Enemies are abstract and bland at the same time. Bland because they’re mostly fire bats, dragonflies, worms, lizard men, and such. Abstract because the smaller enemies all look like blobs. In the water dimension, it’s hard to distinguish the small green enemies in the water from the small green enemies in the air, making it seem as green globules were the only attackers in the level and came across as lazy design. Mini bosses are nearly indistinguishable from regular aggressors. I past a medium sized octopus three times before I realized I had to kill it to advance to the next stage. Plus later on I fought multiple octopi making its first appearance less special than the impossibly low regard I held for it. Major bosses aren’t much of a revelation either. Elkenrod of the fire dimension runs out from behind some columns after navigating the level. When you beat her, the game fades to black and Chakan reappears in front of the hub world’s crazy steam punkesque hourglass machine. Even without special treatment for boss fights and stock enemies, Chakan: The Forever Man is still a fun game that will leave hardcore gamers satisfied.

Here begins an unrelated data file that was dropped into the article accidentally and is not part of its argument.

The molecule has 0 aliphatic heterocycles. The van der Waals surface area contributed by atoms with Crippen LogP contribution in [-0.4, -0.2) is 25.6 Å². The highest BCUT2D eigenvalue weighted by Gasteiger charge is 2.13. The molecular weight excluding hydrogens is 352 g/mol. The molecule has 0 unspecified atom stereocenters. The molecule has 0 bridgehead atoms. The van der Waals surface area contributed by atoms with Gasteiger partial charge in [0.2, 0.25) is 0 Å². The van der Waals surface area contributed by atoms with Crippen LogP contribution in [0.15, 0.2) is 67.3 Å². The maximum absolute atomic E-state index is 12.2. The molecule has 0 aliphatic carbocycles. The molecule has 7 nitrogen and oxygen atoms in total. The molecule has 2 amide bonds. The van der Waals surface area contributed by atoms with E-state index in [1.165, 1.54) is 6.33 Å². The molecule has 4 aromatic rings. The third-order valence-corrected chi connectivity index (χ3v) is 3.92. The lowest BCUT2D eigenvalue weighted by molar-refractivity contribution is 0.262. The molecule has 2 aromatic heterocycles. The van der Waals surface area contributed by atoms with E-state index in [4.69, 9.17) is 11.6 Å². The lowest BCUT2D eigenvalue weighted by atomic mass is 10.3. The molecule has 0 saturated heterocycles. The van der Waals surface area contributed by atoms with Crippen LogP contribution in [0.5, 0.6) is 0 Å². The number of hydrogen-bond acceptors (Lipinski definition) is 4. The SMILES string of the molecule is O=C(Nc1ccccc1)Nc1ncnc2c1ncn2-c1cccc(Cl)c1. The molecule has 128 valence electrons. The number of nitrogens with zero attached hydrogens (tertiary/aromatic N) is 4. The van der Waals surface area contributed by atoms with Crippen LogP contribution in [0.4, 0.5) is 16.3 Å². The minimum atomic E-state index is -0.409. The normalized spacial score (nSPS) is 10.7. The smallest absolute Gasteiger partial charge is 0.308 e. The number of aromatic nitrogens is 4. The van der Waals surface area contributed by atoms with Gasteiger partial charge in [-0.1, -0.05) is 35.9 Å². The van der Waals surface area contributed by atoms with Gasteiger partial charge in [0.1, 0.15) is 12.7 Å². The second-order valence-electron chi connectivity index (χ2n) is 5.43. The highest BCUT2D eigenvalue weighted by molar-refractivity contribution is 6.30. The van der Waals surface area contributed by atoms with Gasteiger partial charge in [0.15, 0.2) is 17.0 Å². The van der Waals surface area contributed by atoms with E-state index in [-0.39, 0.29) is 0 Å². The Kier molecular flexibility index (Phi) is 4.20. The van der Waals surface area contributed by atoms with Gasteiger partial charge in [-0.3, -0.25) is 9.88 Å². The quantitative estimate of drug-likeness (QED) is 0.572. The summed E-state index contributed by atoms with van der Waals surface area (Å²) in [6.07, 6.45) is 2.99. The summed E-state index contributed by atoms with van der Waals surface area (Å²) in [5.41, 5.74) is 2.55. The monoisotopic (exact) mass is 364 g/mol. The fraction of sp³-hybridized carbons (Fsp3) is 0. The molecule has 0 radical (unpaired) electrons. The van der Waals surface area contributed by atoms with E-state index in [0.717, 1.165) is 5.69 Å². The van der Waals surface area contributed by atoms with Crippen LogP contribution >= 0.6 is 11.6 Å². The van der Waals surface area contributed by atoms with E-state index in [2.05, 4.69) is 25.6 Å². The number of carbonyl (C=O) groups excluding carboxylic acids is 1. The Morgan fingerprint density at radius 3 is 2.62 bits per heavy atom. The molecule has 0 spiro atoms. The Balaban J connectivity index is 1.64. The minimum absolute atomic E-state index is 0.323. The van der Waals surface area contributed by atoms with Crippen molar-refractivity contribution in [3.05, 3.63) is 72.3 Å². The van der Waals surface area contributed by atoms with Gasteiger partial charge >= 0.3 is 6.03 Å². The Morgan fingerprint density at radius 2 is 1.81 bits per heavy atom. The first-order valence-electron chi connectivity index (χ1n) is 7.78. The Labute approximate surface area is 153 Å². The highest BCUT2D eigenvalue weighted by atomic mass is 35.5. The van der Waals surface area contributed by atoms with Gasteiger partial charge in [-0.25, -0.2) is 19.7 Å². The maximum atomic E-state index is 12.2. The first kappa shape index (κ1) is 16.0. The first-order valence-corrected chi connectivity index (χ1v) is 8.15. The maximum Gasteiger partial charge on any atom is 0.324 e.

Chakan was close to having a sequel on the Dreamcast, but was shelved when the Dream Machine was put out to pasture. Animations and developer interviews can be found online, and there was a lot of promise and ambition behind the sequel. The small cult following for Chakan is the vocal minority of the game, but wondering what could have been will be the closest we’ll ever get. Fortunately, we have Chakan: The Forever Man to beat us senseless, validating our tears and making the victory over spider queens and dragonfly kings that much sweeter.